could be used for old code?

> What about allowing 'orelse' and also 'andalso' in guards?
> That will probably happen one day.

Better than nothing of course, but wouldn't it be great to fix this
mis-feature and make the language better?


/martin


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principle of least surprise

Martin Bjorklund-2
mbj wrote:
> As for andalso and orelse, I realize that it probably won't happen,
> but if it did, is it really such a big thing?  A large project would
> bring in the new erlang and recompile, and then the compiler would
> complain.  It's trivial to change the code (if precedence for or/and
> is changed).

I meant 'if evaluation rules for and/or are changed'.  or something.


/martin


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principle of least surprise

Nic Linker
In reply to this post by Martin Bjorklund-2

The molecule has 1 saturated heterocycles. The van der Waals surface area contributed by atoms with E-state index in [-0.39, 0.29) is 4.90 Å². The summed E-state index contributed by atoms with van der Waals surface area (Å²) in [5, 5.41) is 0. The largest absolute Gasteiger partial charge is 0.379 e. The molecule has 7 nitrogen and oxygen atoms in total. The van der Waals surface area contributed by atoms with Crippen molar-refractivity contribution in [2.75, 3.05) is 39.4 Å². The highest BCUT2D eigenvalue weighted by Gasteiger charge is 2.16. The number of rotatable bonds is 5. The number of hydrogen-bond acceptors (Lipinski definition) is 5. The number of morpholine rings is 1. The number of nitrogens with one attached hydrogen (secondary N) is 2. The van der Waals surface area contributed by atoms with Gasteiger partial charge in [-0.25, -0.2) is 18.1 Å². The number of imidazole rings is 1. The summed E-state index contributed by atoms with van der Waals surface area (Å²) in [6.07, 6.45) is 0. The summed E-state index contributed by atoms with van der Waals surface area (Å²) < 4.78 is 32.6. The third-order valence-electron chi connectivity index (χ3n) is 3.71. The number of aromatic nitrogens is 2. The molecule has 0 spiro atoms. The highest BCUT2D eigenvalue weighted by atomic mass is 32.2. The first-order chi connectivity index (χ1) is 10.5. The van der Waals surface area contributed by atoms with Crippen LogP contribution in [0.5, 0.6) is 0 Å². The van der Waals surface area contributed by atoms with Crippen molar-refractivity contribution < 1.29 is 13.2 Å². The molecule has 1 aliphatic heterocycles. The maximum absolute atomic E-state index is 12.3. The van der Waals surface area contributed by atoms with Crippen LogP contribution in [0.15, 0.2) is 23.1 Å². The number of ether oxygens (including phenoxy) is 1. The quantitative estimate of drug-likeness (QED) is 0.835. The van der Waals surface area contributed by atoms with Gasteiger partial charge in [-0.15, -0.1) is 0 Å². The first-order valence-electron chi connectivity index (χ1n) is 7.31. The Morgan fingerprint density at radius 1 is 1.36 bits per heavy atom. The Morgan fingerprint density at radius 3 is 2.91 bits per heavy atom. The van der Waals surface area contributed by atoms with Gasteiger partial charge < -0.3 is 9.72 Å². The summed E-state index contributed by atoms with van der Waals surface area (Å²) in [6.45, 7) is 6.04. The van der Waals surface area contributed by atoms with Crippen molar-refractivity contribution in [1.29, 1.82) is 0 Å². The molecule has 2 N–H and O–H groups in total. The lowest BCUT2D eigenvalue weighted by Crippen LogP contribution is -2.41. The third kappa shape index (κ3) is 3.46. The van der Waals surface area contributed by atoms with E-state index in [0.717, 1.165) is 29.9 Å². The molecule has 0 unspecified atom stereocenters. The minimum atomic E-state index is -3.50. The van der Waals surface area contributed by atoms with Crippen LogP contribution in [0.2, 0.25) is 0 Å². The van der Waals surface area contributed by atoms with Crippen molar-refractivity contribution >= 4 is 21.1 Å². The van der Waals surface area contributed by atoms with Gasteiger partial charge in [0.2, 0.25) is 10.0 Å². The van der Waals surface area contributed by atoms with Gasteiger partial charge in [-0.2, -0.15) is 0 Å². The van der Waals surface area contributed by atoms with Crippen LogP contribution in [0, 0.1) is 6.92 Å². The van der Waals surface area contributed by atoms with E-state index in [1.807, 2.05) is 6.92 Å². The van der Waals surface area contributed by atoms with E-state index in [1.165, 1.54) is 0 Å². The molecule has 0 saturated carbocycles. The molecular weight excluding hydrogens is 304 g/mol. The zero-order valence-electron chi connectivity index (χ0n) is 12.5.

>Better than nothing of course, but wouldn't it be great to fix this
>mis-feature and make the language better?
>  
>
Hm, what, in your opinion, about the possibility to be an arbitrary
function (returning true or false, of course) in guards? Will it make
the language better?

Best regards,
Linker Nick.


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principle of least surprise

Martin Bjorklund-2
Nick Linker <xlcr> wrote:
>
> >Better than nothing of course, but wouldn't it be great to fix this
> >mis-feature and make the language better?
> >  
> >
> Hm, what, in your opinion, about the possibility to be an arbitrary
> function (returning true or false, of course) in guards? Will it make
> the language better?